If I were in charge of Siri, I'd do the same thing. That kind of real-world data is vital for regression testing. If you don't have a strong corpus of sample data, when you make changes to the code, you've got no idea if what you are doing is improving the situation for some cases, while damaging them for others. You would see people complaining about things like "Well Siri used to work for X query but now it doesn't". When you have this data, you can update the code, run the test suite, and see if it fails a large number of existing cases.
If Apple do anything to mitigate this, it will probably be some form of opt-out, but they are unlikely to make it the default, because I would imagine that building a corpus of representative speech from a thousand different accents talking about tens of thousands of different subjects is nigh on impossible otherwise, especially as jargon comes and goes so quickly these days.
The weapons in the photos look scary, but I bet they'd be really rubbish in real life. For example, the club is made from a rolled up magazine and some Liberty statuettes. It is small, not very heavy, not very sharp, and would probably fall apart if it was used.
You'd be surprised at how effective seemingly benign things like this are. It sounds akin to a Milwall brick.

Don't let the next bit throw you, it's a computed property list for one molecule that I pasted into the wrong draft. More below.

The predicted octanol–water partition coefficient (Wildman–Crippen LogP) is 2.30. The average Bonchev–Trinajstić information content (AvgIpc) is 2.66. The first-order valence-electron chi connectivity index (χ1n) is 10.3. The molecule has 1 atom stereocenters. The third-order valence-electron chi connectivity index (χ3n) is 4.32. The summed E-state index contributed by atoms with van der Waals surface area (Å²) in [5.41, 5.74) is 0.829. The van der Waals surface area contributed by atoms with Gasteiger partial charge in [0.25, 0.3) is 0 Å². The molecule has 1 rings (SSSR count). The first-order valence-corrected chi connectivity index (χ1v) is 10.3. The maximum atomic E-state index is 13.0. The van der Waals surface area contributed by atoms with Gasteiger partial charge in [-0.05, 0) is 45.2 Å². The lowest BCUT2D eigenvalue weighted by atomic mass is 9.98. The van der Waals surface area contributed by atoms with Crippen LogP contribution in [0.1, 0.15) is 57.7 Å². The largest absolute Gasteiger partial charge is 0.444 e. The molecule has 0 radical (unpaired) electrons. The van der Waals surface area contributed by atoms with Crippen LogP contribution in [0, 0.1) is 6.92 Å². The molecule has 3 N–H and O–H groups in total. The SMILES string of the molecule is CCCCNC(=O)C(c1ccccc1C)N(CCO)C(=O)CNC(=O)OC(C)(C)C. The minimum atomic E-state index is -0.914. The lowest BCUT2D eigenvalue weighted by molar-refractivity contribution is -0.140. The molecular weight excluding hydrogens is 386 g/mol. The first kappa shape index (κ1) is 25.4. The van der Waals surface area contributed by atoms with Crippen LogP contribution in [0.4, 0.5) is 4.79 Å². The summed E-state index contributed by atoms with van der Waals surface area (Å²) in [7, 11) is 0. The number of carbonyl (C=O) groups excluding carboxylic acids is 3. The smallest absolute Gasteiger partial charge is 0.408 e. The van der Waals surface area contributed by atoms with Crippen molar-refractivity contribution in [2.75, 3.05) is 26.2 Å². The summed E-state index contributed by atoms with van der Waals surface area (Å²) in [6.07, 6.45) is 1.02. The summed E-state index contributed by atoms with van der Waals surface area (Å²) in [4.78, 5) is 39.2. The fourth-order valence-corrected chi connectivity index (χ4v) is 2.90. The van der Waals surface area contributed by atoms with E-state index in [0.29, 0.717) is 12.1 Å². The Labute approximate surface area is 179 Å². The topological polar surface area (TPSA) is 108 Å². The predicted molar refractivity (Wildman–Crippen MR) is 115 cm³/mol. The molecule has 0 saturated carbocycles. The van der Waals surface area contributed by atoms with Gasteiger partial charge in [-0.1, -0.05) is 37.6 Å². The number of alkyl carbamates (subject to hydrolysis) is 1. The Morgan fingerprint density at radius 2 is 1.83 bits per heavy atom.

Back in 2008. if you told a group of guys with Windows Mobile phones that it would be dead from Microsoft-induced suicide by 2010, you would have gotten laughed at. The original iPhone was a dumbed-down crippled toy by comparison, and Android was just a whispered rumor.
That's revisionist history. Back in 2008, everybody I knew with a Windows Mobile phone hated it. The original iPhone might have had lower specs, but it made a quantum leap forward in web browsing and people liked using it. As for Android being "a whispered rumour", the G1 was already out, I owned one, and companies were very interested in writing apps for it at the time.
It's a very responsible attitude. Guests didn't click "I agree" to the privacy violations and you can't expect them to research all that stuff when visiting. You should do them a favor and set them up with a more respectful OS